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Michael - the irony with these clueless Franch gals - they could have gotten a free pass from their hotel but when I asked later about that (after reading about it on Fodor's) they were equally clueless - Americans ain't the only naive travelers in Europe.
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Old Nov 12th, 2015, 03:37 PM
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We returned on Sept 18 from 2+ weeks in Paris. We must have taken 30 bus trips. For many days - that's pretty much all we did!! Got on a bus, traveled for 1 hr to check out a neighborhood through the windows of the bus, transferred to another bus, rode for 1 hr, transferred to a third bus for 1 hr. Many people got on the bus without a ticket or swiping a pass. We never saw a single uniformed transit cop. Are they in "plain clothes"?

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Old Nov 12th, 2015, 03:39 PM
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>>We returned on Sept 18 from 2+ weeks in Paris
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Old Nov 12th, 2015, 05:37 PM
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Our experience in June -- same duration, same frequency of bus riding -- parallels Stu Dudley's. Never saw an inspector or inspection taking place. But it doesn't surprise me. This is an enforcement directed more at locals than at visitors, though visitors should expect no mercy.
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Old Nov 12th, 2015, 08:13 PM
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Stu, ticket checkers are in plain clothes more and more often. However, they put on armbands when the checking begins.
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Old Nov 12th, 2015, 09:57 PM
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I ride the bus quite frequently in Paris and rarely see anyone who doesn't either validate a Navigo or a ticket.

I have seen inspectors on busses too, and they are either wearing uniforms or orange armbands.
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Old Nov 12th, 2015, 10:33 PM
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I´m a daily bus rider. I don´t see every passenger who boards but I´ve not notice many who do so without a ticket or a pass. The problem is more in the métro where it´s possible to see a number of people jumping over the turnstiles or otherwise not using tickets/passes.

Perhaps the RATP is clamping down on those who do not pay because they need to replace the revenue they lost with the recent dezonage of the Navigo fares.
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Old Nov 13th, 2015, 12:21 AM
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We were on the RER last spring heading to the Val d'Europe station. When we boarded at Chatelet, there was a group of young people in the car, most wearing mostly empty looking backpacks. They too got off at Val d'Europe, none of them with a ticket or pass in hand. All seven were corralled by police, in uniform, at the top of the escalator.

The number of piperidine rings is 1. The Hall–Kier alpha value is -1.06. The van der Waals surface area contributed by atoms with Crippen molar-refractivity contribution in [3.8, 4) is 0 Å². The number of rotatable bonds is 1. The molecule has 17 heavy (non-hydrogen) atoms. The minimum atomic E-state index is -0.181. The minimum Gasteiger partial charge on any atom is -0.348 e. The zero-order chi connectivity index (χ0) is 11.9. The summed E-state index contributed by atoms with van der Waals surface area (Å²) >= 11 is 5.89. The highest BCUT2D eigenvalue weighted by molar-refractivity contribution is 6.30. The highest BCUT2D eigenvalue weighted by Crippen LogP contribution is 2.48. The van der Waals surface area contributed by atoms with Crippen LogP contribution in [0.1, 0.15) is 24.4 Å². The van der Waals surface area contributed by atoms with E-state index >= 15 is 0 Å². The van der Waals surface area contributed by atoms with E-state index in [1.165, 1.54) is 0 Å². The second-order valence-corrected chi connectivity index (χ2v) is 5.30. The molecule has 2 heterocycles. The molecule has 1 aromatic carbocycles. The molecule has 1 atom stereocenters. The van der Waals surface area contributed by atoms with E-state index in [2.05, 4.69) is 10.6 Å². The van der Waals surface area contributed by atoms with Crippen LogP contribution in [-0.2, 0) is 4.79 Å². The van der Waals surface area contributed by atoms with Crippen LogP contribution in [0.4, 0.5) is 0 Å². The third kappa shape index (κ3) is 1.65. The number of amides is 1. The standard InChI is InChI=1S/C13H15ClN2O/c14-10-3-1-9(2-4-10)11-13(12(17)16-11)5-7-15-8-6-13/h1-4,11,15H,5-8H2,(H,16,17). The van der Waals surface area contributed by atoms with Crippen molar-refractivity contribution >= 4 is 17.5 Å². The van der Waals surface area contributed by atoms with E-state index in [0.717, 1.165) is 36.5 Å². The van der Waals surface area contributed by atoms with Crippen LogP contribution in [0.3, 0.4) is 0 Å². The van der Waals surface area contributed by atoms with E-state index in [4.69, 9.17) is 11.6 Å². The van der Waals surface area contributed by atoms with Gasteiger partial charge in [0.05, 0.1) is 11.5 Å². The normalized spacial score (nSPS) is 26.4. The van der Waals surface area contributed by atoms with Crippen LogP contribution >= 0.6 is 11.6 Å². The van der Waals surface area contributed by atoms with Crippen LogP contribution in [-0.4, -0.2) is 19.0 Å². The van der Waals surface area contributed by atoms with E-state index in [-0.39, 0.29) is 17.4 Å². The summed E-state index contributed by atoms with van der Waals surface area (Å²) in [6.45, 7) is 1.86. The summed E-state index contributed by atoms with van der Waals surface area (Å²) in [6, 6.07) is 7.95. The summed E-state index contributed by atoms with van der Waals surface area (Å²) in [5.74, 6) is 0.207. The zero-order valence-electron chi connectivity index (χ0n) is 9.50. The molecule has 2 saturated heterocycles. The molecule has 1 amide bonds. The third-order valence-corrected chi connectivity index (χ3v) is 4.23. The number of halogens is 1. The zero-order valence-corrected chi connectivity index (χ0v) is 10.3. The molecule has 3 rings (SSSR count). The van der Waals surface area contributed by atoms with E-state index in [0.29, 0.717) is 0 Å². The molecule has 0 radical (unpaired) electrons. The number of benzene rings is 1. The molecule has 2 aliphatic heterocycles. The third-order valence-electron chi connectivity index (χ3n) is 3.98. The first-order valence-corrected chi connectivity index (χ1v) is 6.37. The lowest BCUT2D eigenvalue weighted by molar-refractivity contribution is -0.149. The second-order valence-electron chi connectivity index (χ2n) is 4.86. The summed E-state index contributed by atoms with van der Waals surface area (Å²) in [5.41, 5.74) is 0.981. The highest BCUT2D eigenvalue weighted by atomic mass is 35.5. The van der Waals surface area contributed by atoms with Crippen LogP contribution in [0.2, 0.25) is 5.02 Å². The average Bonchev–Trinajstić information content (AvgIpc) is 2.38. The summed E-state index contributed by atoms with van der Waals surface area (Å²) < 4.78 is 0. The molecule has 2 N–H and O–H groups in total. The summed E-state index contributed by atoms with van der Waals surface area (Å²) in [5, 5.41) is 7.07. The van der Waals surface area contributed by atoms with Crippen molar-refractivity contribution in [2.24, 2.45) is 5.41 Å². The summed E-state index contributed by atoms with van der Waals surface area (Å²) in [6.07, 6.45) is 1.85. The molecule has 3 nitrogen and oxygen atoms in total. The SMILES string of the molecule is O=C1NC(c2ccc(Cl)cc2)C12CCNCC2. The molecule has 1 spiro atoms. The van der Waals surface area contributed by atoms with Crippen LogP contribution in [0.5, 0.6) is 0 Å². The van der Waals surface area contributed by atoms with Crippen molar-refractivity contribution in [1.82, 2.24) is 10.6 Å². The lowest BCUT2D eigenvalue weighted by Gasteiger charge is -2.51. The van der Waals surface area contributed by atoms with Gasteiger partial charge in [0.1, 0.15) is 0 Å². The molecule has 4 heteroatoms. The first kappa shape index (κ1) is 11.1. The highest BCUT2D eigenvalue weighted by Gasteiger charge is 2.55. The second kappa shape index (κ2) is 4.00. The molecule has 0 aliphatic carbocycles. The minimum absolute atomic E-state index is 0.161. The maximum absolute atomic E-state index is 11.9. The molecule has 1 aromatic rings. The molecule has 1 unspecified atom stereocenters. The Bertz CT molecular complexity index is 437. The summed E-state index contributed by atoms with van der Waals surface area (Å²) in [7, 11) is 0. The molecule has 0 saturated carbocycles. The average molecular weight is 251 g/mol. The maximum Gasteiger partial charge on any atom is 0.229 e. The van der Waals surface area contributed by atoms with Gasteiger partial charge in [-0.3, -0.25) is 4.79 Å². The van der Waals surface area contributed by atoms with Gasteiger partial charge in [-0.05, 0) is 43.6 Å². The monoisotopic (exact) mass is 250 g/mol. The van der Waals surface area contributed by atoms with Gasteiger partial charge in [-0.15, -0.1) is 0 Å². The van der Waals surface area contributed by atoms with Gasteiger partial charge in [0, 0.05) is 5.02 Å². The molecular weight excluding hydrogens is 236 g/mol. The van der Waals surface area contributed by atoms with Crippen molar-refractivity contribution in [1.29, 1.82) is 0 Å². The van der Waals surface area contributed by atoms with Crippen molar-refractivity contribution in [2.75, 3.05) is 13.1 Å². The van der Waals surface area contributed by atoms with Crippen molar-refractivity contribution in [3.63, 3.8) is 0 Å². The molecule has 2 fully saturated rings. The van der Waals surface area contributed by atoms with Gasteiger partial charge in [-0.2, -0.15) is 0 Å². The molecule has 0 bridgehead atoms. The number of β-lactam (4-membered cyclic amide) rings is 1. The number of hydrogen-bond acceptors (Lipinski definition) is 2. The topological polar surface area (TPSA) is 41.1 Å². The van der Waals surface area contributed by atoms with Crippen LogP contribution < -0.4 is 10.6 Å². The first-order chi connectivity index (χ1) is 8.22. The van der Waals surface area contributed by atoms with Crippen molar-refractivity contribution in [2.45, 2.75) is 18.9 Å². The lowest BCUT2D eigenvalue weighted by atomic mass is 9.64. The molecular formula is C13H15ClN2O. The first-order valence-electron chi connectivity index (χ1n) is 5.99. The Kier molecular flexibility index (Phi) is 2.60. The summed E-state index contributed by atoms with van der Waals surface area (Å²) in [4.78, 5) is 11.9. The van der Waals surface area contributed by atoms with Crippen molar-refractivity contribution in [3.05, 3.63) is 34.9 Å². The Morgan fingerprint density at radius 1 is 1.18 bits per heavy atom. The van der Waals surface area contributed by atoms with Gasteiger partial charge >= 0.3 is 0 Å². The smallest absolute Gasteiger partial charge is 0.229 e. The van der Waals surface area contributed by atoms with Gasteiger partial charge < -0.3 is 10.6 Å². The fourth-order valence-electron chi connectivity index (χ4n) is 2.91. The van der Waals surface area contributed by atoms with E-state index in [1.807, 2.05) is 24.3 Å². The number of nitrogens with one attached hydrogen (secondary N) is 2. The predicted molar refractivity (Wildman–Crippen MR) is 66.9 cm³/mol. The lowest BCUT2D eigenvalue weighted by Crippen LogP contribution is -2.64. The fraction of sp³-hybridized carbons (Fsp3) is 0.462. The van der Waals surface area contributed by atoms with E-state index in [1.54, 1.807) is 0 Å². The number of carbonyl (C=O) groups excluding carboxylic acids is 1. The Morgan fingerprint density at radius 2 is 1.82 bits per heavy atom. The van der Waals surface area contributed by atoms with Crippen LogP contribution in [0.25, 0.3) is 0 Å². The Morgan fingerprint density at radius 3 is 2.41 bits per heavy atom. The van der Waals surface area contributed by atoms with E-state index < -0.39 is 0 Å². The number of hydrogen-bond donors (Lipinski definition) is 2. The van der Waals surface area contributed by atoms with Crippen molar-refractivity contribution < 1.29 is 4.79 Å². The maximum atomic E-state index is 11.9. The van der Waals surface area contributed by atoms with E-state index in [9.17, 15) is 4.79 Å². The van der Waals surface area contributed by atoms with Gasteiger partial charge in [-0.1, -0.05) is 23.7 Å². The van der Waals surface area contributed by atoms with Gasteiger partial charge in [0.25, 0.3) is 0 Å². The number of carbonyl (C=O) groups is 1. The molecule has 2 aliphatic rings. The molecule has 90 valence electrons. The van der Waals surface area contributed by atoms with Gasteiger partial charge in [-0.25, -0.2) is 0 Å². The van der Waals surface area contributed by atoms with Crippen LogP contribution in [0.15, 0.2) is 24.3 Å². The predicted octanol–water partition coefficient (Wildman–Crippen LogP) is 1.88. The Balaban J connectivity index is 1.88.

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Old Nov 13th, 2015, 03:39 AM
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I was checked at Chatelet on Monday.
The RATP guys may have been in plainclothes but they were no cops and didn't look like cops I think they had some gray overalls I guess it may explain why some tourists mistake them for scammers.

Bus chauffeurs don't control they drive.
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Old Nov 13th, 2015, 04:01 AM
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But they do use the automatic push button announcement regularly when somebody just walks by them or boards at the exit: "All tickets must be validated."
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Old Nov 13th, 2015, 04:21 AM
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Question..lI haven't been to Paris for eight or nine months and last time I was there, I didn't ride the bus although I have in the past. In general, I use carnets and understand individual tickets have to be validated when entering the bus.

But every so often, on a day I'm doing a lot of back and forthing, I buy a daily ticket knows as a mobilis. It was my understanding then that this ticket is not entered in the validator machine. I just walk on and have it ready for an inspection. And most locals have navigo the successor to carte orange which also, at least in the past, were not validated each bus trip. Isn't that still the system?
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Old Nov 13th, 2015, 06:19 AM
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You are required to "swipe" a Navigo at a machine at the front or back entrances to the bus. Many people (5% to 10%?) entered the back entrance and neither swiped anything or validated a paper ticket when we were in Paris last month. Same where we live in San Francisco on the Muni buses - except it is a higher %.

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Old Nov 13th, 2015, 07:35 AM
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You are supposed to validate the Mobilis and Visite passes with each journey, even on buses. You stick them in the machine just like the ordinary t+ tickets.